(v)   Maintaining essential air transport facilities for urgent stores on the Australian mainland to meet Air Force and Army requirements.

(vi)   Fulfilling such other casual services as the Government may direct.

(b)   No. 1 Communication Unit. - This unit provides aircraft for essential air travel for the Prime Minister and senior Cabinet Ministers; also for Service Chiefs of the Navy, Army and Air Force. In addition, overseas delegations are provided with air travel facilities from the aircraft of this unit. Other duties include air travel for staff officers of Air Force Head-quarters, Southern Area Head-quarters (responsible for operational control of Victoria and South Australia) and No. 4 (Maintenance) Group Head-quarters (responsible for all maintenance units in South Australia, Victoria, New South Wales,and Southern Queensland) on essential service duty.

(c)   Royal Australian Air Force Station, East Sale, and Central Flying School, Point Cook. - Aircraft at theseunits are engaged on training duties, those at East Sale on transport crew training and those at Central Flying School on instrument flying training.

(d)   Aircraft Performance Unit, Laverton. - The aircraft held at this unit is being used as a flying laboratory for testing signals equipment.

(e)   No. 481 Maintenance Squadron, Japan. - This aircraft is held to provide air communication facilities for the Australian component of the British Occupation Force.

3.   During the period of the Interim Air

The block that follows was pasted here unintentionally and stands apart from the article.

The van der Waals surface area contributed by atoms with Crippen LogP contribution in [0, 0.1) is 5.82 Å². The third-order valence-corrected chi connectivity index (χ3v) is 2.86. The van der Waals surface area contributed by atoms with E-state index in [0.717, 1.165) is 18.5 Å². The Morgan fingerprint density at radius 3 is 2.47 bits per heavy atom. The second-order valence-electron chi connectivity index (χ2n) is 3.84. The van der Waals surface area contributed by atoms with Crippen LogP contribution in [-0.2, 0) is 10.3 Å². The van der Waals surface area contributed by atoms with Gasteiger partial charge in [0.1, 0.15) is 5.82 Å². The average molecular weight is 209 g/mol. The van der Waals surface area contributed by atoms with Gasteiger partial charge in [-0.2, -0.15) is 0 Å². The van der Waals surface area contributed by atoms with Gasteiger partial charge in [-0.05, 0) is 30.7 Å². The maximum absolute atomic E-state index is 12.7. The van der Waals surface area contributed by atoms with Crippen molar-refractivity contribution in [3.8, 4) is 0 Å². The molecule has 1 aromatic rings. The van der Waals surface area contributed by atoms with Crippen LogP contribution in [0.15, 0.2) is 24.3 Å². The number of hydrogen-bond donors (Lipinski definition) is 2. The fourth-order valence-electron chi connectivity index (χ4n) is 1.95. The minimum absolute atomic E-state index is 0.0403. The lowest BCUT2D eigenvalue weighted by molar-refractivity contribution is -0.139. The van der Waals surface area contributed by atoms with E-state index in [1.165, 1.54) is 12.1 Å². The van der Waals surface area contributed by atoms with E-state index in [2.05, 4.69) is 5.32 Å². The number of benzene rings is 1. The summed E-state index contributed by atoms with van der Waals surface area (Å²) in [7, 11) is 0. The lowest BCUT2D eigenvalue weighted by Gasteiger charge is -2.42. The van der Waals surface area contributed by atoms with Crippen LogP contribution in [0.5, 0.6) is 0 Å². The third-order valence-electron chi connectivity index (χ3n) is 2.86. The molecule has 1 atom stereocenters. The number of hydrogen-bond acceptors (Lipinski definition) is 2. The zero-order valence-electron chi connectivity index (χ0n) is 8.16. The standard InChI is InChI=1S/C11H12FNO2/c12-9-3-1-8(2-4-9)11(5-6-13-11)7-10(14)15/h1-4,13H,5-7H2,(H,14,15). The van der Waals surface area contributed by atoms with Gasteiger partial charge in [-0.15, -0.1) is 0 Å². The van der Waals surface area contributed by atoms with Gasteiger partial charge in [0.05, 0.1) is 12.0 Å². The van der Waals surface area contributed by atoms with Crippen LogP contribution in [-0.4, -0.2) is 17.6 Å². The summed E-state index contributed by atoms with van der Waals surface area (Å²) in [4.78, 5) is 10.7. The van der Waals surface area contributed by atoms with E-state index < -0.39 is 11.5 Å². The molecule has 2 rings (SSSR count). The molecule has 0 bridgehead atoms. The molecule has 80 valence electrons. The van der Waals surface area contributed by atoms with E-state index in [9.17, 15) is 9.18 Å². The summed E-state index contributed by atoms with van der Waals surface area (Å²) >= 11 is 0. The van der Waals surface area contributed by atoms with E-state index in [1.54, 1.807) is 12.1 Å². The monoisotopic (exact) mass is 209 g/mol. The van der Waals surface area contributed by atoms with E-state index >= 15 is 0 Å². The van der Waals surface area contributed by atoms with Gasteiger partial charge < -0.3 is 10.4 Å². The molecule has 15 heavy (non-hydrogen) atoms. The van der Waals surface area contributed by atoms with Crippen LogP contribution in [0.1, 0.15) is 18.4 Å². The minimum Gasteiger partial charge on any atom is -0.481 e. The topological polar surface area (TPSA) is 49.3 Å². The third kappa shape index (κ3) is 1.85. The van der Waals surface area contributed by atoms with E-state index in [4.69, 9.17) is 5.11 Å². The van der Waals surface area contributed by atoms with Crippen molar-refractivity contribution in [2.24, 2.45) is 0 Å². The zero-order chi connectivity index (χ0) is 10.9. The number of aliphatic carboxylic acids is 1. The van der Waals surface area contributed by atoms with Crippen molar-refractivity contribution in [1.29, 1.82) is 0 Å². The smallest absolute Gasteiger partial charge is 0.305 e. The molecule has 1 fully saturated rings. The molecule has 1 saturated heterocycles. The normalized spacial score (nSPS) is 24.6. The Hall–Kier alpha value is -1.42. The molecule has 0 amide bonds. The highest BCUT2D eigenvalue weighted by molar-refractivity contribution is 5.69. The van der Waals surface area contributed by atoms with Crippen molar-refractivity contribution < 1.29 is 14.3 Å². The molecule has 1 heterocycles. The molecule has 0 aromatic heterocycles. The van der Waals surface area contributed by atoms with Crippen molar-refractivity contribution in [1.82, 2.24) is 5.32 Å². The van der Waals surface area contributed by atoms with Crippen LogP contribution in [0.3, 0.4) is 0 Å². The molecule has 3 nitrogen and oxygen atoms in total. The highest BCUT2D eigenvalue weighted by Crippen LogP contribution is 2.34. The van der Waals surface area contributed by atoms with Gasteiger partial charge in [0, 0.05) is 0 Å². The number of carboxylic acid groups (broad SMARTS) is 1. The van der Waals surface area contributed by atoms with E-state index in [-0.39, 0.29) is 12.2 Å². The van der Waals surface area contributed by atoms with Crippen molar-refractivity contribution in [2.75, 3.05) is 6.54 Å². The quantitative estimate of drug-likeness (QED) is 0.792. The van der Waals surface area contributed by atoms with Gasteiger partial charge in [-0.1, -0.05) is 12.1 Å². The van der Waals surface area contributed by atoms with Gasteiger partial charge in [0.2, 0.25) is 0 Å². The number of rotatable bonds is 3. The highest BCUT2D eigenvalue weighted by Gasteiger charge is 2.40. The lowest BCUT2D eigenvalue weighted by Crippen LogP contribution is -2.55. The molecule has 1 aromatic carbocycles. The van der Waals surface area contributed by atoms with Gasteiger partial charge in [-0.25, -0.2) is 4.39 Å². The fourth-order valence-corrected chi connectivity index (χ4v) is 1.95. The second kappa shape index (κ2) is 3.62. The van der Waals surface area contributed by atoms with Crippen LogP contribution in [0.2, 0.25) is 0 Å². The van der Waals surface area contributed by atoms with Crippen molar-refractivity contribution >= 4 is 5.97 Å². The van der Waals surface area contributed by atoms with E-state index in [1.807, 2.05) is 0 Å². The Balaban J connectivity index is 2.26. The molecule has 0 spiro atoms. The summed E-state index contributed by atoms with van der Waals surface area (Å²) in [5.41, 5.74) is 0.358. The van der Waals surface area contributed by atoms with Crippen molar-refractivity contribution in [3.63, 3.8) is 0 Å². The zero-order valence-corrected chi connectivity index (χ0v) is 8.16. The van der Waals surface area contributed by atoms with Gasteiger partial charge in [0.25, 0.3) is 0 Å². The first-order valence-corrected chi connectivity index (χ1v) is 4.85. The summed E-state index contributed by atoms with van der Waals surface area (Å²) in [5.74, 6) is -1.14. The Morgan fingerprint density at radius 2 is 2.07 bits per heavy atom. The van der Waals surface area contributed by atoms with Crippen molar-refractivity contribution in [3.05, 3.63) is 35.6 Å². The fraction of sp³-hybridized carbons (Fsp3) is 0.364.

Force up to June, 1948, Dakota aircraft will be used on substantially the same duties as indicated in the answers to the previous question, except that additional requirements of three aircraft for aerial survey duties being undertaken by the Royal Australian Air Force, and two forspecial investigation work, covering a wide range of basic investigation into such matters as meteorology, navigation, and radar aids for both Air Force and Civil Aviation purposes and radio equipment generally being carried out by the Radio-Physics Laboratory of the Council for Scientific and Industrial Research,will be needed. The Dakota aircraft will be re-allotted for use, under normal peacetime conditions, as follows: - Two Transport Squadrons, 24; Central Flying School, 8: Crew Conversion Unit. 3; Air Navigation School, 6; Air Radio School, 4; Signals Flying Laboratory, 3; Radio-Physics Laboratory, 3: Survey Flight, 3; total,54; Maintenance reserve, 10; expected permanent wastage from July, 1946, to June, 1951, 28; grand total, 92. It is expected that portion of this requirement of 92 will be met by the manufacture of twelve Tudor aircraft which the Government now has on order. Thus80 Dakotas will be the then calculated total requirement. Accordingly, a theoretical surplus of 22 Dakota aircraft is held by the Royal Australian Air Force. However, as will be noted from the answer to the first question, a large proportion of the Royal Australian Air Force Dakota fleet is due for complete overhaul because of the pressure of war and immediate post-war transport duties. Moreover, there isa world-wide shortage of spare parts for Dakota aircraft, and, in Australia, as in other countries, the spares position in respect of these aircraft is serious. Consequently, it is very probable that "cannibaliza- tion" of a certain number of aircraft due for complete overhaul may have to be resorted to to provide spares to enable the remainder of the fleet to operate effectively. Therefore the surplus may justifiably be regarded as a " paper " surplus rather than a real surplus.